To access the Amazon Polly service from Python, I use the boto3 library. Follow that link to see how to install boto3 as well as the basic instruction for using it to access your AWS account.

First you create a client to access the AWS service (in this case Polly). From there you use the synthesize_speech method of the client to render the text to audio. There are a number of parameters you can pass in to control the rendering, including:

  • the speech engine to use (standard or neural)
  • the language
  • the voice to use (Amazon Polly supports a large number fo different voices)
  • the desired output format
  • the text to be rendered.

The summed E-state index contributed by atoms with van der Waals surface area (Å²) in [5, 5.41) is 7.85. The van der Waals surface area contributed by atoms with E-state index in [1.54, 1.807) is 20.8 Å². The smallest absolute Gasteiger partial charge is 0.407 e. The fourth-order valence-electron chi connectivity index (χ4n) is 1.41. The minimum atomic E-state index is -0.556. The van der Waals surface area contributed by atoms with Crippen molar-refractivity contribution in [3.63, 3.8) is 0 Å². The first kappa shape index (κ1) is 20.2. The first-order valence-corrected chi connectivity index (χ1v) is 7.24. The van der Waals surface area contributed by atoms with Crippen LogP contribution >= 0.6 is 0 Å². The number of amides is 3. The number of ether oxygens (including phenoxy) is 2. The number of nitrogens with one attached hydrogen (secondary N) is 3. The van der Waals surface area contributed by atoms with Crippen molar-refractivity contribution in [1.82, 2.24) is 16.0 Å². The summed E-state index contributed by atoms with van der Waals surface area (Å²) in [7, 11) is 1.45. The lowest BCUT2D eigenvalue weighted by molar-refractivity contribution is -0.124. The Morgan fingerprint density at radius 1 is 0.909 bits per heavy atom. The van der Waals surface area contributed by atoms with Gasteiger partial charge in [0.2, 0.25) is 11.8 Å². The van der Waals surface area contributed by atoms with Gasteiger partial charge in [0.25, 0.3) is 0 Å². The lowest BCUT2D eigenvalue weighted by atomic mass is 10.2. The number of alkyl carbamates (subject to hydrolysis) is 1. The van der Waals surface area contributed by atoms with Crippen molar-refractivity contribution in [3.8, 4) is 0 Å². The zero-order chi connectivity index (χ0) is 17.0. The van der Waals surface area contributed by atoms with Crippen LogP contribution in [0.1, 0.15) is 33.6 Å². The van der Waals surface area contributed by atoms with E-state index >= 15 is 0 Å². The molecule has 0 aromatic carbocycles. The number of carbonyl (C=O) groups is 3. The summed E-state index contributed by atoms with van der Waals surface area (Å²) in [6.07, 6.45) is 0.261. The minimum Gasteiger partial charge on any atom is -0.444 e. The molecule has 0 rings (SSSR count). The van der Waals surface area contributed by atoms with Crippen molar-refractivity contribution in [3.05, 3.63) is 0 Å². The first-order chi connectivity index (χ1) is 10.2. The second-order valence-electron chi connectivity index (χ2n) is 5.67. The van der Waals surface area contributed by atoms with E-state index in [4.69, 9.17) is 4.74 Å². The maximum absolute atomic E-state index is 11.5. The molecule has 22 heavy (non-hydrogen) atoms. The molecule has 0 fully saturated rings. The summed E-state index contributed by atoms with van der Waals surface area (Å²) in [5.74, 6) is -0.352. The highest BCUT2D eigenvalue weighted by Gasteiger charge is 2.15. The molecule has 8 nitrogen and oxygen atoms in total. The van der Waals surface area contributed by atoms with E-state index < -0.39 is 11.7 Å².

See the boto3 documentation and the Amazon Polly documentation to see the available parameters and the supported input values.

The response object from the synthesize_speech method contains an audio stream, which read from and then write out to disk.

import boto3

def renderAudio(file_root, slide_number, input_text):
    # Instantiate a boto3 client for Amazon Polly
    client = boto3.Session(aws_access_key_id='********************',
                           aws_secret_access_key='****************************************',
                           region_name='ca-central-1').client('polly')
    
    # Render the text to audio
    response = client.synthesize_speech(
        Engine = 'neural',
        LanguageCode = 'en-US',
        TextType = 'ssml',
        VoiceId='Matthew', 
        OutputFormat='mp3', 
        Text = input_text)
    
    # Save it to disk
    file = open(file_root + '_slide_' + str(slide_number) + '_audio.mp3', 'wb')
    file.write(response['AudioStream'].read())
    file.close()

Putting it all together